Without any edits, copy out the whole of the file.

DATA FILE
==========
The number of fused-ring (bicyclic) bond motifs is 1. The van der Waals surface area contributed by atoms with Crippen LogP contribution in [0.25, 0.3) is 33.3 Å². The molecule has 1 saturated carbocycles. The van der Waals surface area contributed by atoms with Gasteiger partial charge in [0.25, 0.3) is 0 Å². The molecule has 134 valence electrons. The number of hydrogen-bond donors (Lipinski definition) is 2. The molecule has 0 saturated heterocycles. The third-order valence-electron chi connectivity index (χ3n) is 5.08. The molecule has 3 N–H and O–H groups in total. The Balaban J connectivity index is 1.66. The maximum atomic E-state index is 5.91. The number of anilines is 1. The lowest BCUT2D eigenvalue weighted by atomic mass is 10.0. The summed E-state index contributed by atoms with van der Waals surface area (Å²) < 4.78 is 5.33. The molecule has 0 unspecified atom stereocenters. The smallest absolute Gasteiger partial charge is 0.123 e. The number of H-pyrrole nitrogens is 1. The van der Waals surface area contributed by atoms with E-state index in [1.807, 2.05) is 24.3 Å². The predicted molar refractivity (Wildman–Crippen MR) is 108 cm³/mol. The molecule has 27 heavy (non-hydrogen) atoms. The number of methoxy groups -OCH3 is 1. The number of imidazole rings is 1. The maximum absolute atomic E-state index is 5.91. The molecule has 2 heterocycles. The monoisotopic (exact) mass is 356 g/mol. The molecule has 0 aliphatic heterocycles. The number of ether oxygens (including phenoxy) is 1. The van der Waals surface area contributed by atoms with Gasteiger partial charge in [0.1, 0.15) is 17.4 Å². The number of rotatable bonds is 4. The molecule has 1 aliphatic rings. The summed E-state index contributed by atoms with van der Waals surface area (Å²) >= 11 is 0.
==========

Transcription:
The number of fused-ring (bicyclic) bond motifs is 1. The van der Waals surface area contributed by atoms with Crippen LogP contribution in [0.25, 0.3) is 33.3 Å². The molecule has 1 saturated carbocycles. The van der Waals surface area contributed by atoms with Gasteiger partial charge in [0.25, 0.3) is 0 Å². The molecule has 134 valence electrons. The number of hydrogen-bond donors (Lipinski definition) is 2. The molecule has 0 saturated heterocycles. The third-order valence-electron chi connectivity index (χ3n) is 5.08. The molecule has 3 N–H and O–H groups in total. The Balaban J connectivity index is 1.66. The maximum atomic E-state index is 5.91. The number of anilines is 1. The lowest BCUT2D eigenvalue weighted by atomic mass is 10.0. The summed E-state index contributed by atoms with van der Waals surface area (Å²) < 4.78 is 5.33. The molecule has 0 unspecified atom stereocenters. The smallest absolute Gasteiger partial charge is 0.123 e. The number of H-pyrrole nitrogens is 1. The van der Waals surface area contributed by atoms with E-state index in [1.807, 2.05) is 24.3 Å². The predicted molar refractivity (Wildman–Crippen MR) is 108 cm³/mol. The molecule has 27 heavy (non-hydrogen) atoms. The number of methoxy groups -OCH3 is 1. The number of imidazole rings is 1. The maximum absolute atomic E-state index is 5.91. The molecule has 2 heterocycles. The monoisotopic (exact) mass is 356 g/mol. The molecule has 0 aliphatic heterocycles. The number of ether oxygens (including phenoxy) is 1. The van der Waals surface area contributed by atoms with Gasteiger partial charge in [0.1, 0.15) is 17.4 Å². The number of rotatable bonds is 4. The molecule has 1 aliphatic rings. The summed E-state index contributed by atoms with van der Waals surface area (Å²) >= 11 is 0.